From the Worldwide Faith News archives www.wfn.org
WCC Churches called to counter religious intolerance and violence
"WCC Media" <Media@wcc-coe.org>
Wed, 09 Oct 2002 11:01:06 +0100
World Council of Churches
For Immediate Use
9 October 2002
Churches called to counter religious intolerance and violence
by Philip Jenks
"Never has theological confusion and bigotry been expressed so openly and
publicly." The comment, on manifestations of religious intolerance in the
days immediately following the September 11 (2001) terror attacks in the USA,
was made by Dr Diana L. Eck of Harvard University and Harvard Divinity
Speaking at a three-day (3-5 October 2002) "ecumenical conversation" on
Orthodox churches and pluralism, Eck cited several cases of attacks against
US Muslims after September 11. "Getting to know each other has profound
theological dimensions," she said. And concluded that the church, especially
in the USA, must assume a higher profile in defending minority human rights.
Hosted by Holy Cross dean Rev. Emmanuel Clapsis, the "ecumenical
conversation" was held at the Holy Cross Greek Orthodox School of Theology in
Brookline, Massachusetts, USA. The event was organized in cooperation with
the World Council of Churches (WCC), the Boston Theological Institute and
Initiatives in Religion and Public Life of Harvard Divinity School.
Contributors included Orthodox scholars and hierarchs, and Protestant and
Anglican theologians, including WCC general secretary Rev. Dr Konrad Raiser.
The tone was established at the outset in a keynote address by Archbishop
Demetrios, primate of the Greek Orthodox Church in America. The standard of
pluralism, said Demetrios, was set two millennia ago when the Apostle Paul
confessed that he had become "all things to all men, that I might by all
means save some." (I Corinthians 9:22)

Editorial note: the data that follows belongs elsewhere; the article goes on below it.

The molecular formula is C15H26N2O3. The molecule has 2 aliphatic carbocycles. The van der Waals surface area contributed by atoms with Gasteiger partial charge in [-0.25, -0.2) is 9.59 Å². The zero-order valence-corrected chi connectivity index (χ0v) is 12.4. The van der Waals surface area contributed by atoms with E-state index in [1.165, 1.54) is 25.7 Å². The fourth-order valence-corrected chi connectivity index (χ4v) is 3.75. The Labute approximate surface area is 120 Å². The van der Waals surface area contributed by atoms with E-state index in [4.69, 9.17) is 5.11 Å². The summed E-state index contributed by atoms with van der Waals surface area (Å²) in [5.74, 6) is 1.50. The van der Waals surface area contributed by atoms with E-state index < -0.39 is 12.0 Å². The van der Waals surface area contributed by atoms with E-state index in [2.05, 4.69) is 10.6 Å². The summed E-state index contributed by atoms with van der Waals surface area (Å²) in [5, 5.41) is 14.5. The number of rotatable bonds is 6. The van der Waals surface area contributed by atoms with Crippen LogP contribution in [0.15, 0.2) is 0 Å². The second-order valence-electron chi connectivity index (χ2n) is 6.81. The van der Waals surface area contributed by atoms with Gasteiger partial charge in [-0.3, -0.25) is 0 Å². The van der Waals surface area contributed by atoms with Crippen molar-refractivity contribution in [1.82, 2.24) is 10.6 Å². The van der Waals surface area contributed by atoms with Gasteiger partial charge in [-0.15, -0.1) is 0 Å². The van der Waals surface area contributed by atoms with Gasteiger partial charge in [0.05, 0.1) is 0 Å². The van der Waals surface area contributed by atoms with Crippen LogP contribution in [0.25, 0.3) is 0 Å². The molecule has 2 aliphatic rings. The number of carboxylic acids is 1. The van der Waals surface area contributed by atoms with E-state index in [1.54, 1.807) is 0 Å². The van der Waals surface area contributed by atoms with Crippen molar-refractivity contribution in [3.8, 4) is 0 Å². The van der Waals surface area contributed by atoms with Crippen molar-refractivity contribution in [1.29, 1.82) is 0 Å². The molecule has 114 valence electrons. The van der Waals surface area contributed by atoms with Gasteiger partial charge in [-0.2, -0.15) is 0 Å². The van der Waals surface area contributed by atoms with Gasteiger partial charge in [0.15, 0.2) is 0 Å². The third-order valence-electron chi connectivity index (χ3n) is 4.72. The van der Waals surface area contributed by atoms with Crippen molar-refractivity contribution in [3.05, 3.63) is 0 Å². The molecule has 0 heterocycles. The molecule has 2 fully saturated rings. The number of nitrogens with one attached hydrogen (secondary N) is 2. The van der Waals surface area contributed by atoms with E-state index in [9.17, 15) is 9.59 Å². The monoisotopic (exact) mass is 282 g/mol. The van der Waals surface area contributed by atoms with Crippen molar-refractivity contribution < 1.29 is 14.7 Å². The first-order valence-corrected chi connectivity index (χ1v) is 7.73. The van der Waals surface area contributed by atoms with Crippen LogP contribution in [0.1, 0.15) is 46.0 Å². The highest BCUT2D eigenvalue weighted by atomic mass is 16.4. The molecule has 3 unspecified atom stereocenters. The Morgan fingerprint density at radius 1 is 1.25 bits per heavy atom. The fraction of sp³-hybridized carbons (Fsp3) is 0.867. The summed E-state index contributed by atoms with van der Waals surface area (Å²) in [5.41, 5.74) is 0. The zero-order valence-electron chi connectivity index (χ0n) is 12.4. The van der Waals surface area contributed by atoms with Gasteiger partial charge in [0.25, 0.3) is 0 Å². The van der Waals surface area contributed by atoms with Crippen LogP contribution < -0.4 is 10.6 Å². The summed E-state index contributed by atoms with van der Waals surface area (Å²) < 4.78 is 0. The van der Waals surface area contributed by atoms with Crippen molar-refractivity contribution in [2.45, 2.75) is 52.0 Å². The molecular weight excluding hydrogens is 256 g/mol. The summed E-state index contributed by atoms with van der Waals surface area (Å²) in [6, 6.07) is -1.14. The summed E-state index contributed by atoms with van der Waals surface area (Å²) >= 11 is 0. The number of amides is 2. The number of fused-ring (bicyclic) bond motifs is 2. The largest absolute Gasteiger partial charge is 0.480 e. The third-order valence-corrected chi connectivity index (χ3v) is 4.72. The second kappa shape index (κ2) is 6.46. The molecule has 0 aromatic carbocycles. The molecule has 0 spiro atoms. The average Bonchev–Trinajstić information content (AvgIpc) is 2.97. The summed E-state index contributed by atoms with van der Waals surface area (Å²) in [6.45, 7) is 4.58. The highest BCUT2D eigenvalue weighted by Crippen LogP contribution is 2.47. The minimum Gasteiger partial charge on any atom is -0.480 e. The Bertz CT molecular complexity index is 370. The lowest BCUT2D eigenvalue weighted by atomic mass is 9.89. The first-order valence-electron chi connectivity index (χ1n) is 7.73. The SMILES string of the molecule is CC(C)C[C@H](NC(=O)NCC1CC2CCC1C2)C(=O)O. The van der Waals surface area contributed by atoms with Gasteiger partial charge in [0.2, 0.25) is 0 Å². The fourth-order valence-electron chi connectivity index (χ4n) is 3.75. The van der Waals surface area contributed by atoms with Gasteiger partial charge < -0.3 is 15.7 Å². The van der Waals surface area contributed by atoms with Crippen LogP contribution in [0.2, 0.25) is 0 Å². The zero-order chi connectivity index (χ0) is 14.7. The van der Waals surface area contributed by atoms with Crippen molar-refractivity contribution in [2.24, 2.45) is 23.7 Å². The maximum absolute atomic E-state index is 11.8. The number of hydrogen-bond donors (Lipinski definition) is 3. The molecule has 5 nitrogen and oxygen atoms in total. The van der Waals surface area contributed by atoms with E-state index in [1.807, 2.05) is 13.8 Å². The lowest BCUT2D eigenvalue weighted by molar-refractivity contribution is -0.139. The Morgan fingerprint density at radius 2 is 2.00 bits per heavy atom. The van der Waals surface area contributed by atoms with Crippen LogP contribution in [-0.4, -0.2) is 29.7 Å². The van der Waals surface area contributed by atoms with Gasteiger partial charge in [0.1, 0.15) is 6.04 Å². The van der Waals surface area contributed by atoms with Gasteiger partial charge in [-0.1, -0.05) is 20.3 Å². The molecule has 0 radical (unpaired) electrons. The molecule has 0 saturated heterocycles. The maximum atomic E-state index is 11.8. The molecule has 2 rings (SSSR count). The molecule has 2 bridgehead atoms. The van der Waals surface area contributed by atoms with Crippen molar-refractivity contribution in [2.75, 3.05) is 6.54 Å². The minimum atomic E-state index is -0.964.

For Demetrios, "pluralism" refers to the wide variety of cultures and
religions in a world where the poor and oppressed still vastly outnumber the
rich and powerful. As television, computers and other mass media bring
people more information about each other, theologians are wondering how
tenets of ancient faiths may be affected.
"If we were to attach a label to Saint Paul's approach to evangelism,"
Demetrios said, "we might call it 'personal pluralism.'" He encouraged
Orthodox Christians to practice a "parish pluralism, being all things to all
people" to create a "unity in diversity that could be a model for our whole
Professor Richard Falk, an international law expert from Princeton
University, noted that power centres are shifting dramatically in what he
called the "post-modern world". In the past, power was held by "territorial
sovereign states". But now power is moving increasingly to potent networks he
described as "high finance, criminal or terrorist". Out of that shift has
come a growing awareness of a worldwide resurgence of religion.
According to Falk, "The Iranian revolution was absolutely unexpected, only
slightly less of a shock to policy-makers than September 11." He also cited
Hindu activism in India, Christian fundamentalism in the United States,
Muslim fundamentalism and other movements that cause people to think of
religion as a "menace". One of the challenges facing the church is the
widespread fear "that making religion relevant is an invitation to religious
extremism," Falk observed.
But religion is necessary to provide a moral counterpoint to godless
capitalism, he said. The church "needs to address poverty as an urgent
priority. It is an intolerable condition from a spiritual perspective. Most